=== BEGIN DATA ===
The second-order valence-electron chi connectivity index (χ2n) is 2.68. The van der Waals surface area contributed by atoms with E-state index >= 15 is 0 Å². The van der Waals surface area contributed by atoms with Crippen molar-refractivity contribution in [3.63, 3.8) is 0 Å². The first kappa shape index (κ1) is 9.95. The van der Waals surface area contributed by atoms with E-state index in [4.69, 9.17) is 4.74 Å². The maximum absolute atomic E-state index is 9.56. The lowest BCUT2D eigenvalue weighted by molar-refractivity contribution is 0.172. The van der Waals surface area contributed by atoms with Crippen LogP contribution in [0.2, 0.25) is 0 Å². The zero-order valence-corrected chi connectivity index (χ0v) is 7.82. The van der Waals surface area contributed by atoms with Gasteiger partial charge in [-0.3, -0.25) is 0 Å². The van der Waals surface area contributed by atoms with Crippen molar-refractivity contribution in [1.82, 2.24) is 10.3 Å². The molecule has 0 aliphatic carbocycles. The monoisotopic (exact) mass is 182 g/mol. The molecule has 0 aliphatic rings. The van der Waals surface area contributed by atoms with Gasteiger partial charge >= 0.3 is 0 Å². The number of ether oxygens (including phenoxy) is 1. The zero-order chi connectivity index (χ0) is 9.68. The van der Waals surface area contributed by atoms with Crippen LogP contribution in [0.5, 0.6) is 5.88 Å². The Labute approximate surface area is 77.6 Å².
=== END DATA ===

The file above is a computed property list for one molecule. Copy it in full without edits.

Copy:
The second-order valence-electron chi connectivity index (χ2n) is 2.68. The van der Waals surface area contributed by atoms with E-state index >= 15 is 0 Å². The van der Waals surface area contributed by atoms with Crippen molar-refractivity contribution in [3.63, 3.8) is 0 Å². The first kappa shape index (κ1) is 9.95. The van der Waals surface area contributed by atoms with E-state index in [4.69, 9.17) is 4.74 Å². The maximum absolute atomic E-state index is 9.56. The lowest BCUT2D eigenvalue weighted by molar-refractivity contribution is 0.172. The van der Waals surface area contributed by atoms with Crippen LogP contribution in [0.2, 0.25) is 0 Å². The zero-order valence-corrected chi connectivity index (χ0v) is 7.82. The van der Waals surface area contributed by atoms with Gasteiger partial charge in [-0.3, -0.25) is 0 Å². The van der Waals surface area contributed by atoms with Crippen molar-refractivity contribution in [1.82, 2.24) is 10.3 Å². The molecule has 0 aliphatic carbocycles. The monoisotopic (exact) mass is 182 g/mol. The molecule has 0 aliphatic rings. The van der Waals surface area contributed by atoms with Gasteiger partial charge >= 0.3 is 0 Å². The number of ether oxygens (including phenoxy) is 1. The zero-order chi connectivity index (χ0) is 9.68. The van der Waals surface area contributed by atoms with Crippen LogP contribution in [0.5, 0.6) is 5.88 Å². The Labute approximate surface area is 77.6 Å².